Saturday, April 23, 2011

StEvEn SaMuEl....

Watch Steven Samuel perform on stage and you might think the little drum kit is playing itself. Look closely and you find a little drummer, at times standing and playing, as he can’t reach all the drum pads otherwise. All of four and a half years old, Steven’s latest feat has been to give a solo drum concert before a 20,000 strong crowd at the Jawaharlal Nehru Stadium, Chennai, with none other than the legend himself - Sivamani. In fact Sivamani is so fond of his protege that he invites him to perform on many of his concerts. They now live opposite each other in Chennai, much to Steven’s excitement.

For Steven, music obviously runs in the family, for he is the nephew of keyboard maestro Stephen Devassy. Young Steven started experimenting on the drums when he was just two, and noone still knows how he gets the beats right, least of all his dad, Samuel Devassy, a sound engineer and Stephen’s elder brother. “Whatever he listens to, he imitates, and does it perfectly,” says Samuel. Steven began by drumming on vessels and other toys, when he was just two years old. Noticing his talent, his father got him a junior drum kit on which Steven displayed exceptional talent. His parents say that he is quite extraordinary in that he prefers to watch videos of Sivamani or Stephen performing to getting himself into trouble like usual four-year-olds. “When he is not watching cartoons, he practises. A psychologist has approached us now, who wants to study him and understand how he does it,” says Samuel.

The imitation happens to such an extent that what Steven plays has an Indian flavour to it, similar to Sivamani’s. Steven has been accompanying the choir in the church for quite a while and has started giving solo concerts at his school, Chinmaya Vidyalaya. Samuel takes Steven and his little sister Stephanie to all the concerts of Stephen and Sivamani in Chennai. “They both like Stephen more than me, I think. They hang around him when he is here and sits with him when he practises. It was Stephen who named them both,” says Samuel. Little Stephanie has also started trying her hands at the guitar. And no, they are not the only prodigies in the family, there are more. Abel, son of Biju Solomon, Stephen’s elder sister, is an accomplished keyboard player, following the footsteps of his illustrious uncle.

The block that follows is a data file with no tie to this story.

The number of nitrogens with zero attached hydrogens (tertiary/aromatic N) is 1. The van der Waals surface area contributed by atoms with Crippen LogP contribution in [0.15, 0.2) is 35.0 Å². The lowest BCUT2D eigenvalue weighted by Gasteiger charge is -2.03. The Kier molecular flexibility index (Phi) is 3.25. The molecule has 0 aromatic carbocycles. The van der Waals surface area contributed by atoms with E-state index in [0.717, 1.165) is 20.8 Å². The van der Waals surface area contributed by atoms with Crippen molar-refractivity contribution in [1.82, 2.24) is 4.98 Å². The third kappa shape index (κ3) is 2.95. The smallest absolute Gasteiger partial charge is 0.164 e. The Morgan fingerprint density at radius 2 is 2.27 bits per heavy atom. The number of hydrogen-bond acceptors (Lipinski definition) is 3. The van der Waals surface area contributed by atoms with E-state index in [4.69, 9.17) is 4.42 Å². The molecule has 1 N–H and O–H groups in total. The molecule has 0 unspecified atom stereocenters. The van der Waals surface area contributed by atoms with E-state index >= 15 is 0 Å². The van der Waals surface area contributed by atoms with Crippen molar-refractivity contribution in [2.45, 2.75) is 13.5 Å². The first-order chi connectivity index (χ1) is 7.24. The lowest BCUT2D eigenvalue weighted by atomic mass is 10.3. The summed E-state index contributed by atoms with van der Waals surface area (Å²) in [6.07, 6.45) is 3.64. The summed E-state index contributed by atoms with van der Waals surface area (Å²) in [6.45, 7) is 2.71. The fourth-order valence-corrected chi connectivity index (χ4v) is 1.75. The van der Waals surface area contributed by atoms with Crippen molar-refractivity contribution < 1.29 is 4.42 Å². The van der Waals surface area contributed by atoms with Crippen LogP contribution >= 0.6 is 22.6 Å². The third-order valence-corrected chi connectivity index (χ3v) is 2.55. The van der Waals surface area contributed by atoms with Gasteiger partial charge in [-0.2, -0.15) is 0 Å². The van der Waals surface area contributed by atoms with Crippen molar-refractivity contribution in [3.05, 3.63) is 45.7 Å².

Samuel proposes to enroll Steven and Stephanie in piano classes when they turn five. “I don’t have any problem if they choose music as their career. I just want to provide them with the right equipment and exposure they require,” says Samuel.

Saturday, April 16, 2011

Thursday, April 14, 2011

Tuesday, April 12, 2011

StEpHeN DeVaSsY at Sharjah for " A.R Rahman Special Hits"

A concert titled A R Rahman Special Hits will feature performances from his sisters Raihana, Fathima and Issrath, and his "full team" of singers, according to the organisers Media Factary [CQ], but the Slumdog Millionaire-scorer will not perform. The event will take place at Sharjah Cricket Stadium on April 14th at 6.30pm and will also include singers Hariharan, Chitra, Benny Dayal, Naresh Iyer and Sadhna Sargam performing  Rahman's hits.Watch the Magician on Keys Stephen Devassy LIVE in action.

Tickets are priced 
Dh60 for gallery, 
Dh75 for seated,
Dh500 for VIP and 
Dh1,000 for VVIP. 
Call 04-3583633 for more details.

Saturday, April 2, 2011